Joint FTC/FCC Forum Addresses Issues Relevant to Broadcasters' Use of Mobile PlatformsAmy E. Worlton and Jake Riehm
July 2011 | Mass Media Headlines
On June 28, 2011, the Federal Communications Commission (FCC) and the Federal Trade Commission (FTC) held a joint forum-attended by representatives from telecommunications carriers, technology companies, consumer advocacy groups and academia-to discuss issues related to mobile privacy. The forum specifically addressed privacy protections for the geolocation information of users of location-based services (LBSs) and whether legislation or regulation is needed to ensure the privacy of users' location information. This forum is part of the continuing uptick in legislative and regulatory interest in privacy matters, which has included reports issued in late 2010 by the FTC and the Department of Commerce and several privacy-related bills in Congress, including two recent bills addressing geolocation privacy specifically.
LBSs include mobile applications that make use of users' geolocation information. Increasingly, broadcasters are using such mobile applications to interact with their audiences. For example, broadcasters can use geolocation information gathered by their mobile applications to target specific content or advertisements to users or to get a better picture of their audience. Therefore, the issues discussed at the joint forum, as well as any future regulatory or legislative activity concerning geolocation privacy, may have a significant impact on how broadcasters expand their businesses in the mobile space.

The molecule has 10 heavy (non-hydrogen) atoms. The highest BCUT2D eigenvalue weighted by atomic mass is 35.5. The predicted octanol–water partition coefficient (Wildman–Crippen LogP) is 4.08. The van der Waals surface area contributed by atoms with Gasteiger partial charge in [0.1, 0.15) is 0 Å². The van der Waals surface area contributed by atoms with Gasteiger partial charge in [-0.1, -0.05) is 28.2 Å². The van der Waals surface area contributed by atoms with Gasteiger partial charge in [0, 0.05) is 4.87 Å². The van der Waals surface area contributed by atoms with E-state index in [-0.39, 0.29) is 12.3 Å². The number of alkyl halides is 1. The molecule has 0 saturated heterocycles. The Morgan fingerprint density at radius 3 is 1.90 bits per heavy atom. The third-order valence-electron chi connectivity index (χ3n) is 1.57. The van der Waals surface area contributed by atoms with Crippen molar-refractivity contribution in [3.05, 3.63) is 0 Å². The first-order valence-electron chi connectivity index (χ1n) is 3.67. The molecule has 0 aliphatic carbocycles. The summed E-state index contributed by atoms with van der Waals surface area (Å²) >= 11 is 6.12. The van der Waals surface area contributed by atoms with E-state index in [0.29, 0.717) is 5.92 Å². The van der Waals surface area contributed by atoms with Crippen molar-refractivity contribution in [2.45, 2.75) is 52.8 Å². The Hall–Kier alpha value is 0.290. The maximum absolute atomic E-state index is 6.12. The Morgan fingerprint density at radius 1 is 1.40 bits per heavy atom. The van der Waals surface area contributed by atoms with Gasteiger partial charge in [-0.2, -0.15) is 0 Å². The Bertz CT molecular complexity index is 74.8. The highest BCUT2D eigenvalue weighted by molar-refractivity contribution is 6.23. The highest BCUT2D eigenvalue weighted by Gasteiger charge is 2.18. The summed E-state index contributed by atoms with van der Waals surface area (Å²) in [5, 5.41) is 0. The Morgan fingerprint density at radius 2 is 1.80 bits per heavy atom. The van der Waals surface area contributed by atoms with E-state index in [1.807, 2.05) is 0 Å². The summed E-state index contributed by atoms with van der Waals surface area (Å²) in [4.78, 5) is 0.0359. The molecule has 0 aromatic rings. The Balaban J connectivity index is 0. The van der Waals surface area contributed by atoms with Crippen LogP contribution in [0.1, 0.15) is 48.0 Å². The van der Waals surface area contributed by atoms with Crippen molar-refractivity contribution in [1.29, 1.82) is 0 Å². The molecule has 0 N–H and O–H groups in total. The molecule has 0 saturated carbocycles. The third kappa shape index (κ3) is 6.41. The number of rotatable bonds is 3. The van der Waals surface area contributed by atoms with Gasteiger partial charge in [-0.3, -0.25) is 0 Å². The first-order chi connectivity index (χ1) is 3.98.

Joint forum participants generally agreed that customers benefit from mobile applications and services that utilize user location. Consumer advocacy participants, however, expressed concern about potential other uses of that data, including the retention, transfer and sale of location information. The Center for Democracy and Technology voiced support for comprehensive privacy legislation that would establish baseline privacy rights and requirements applicable to user information, including geolocation data. Most technology telecommunications carriers and technology companies, on the other hand, disfavored additional regulation or legislation, arguing that companies had marketplace incentives to be extremely careful about user privacy, and that, given the early stage of the LBS industry, the government likely lacks the information needed to create requirements that would meaningfully protect user privacy without stifling innovation and growth in the LBS space.
While it is unclear what future requirements will result from this continued focus on privacy matters, broadcasters should take positive steps to ensure that they collect, use and handle user information appropriately. For example, the privacy policies that govern a broadcaster's Web and mobile offerings should completely and accurately reflect that broadcaster's real-world collection and use of data. Broadcasters should take great care to avoid collecting personal information from children and remember that marketing to mobile devices often requires opt-in consent. Finally, broadcasters should ensure that they provide adequate security for the user data they collect.
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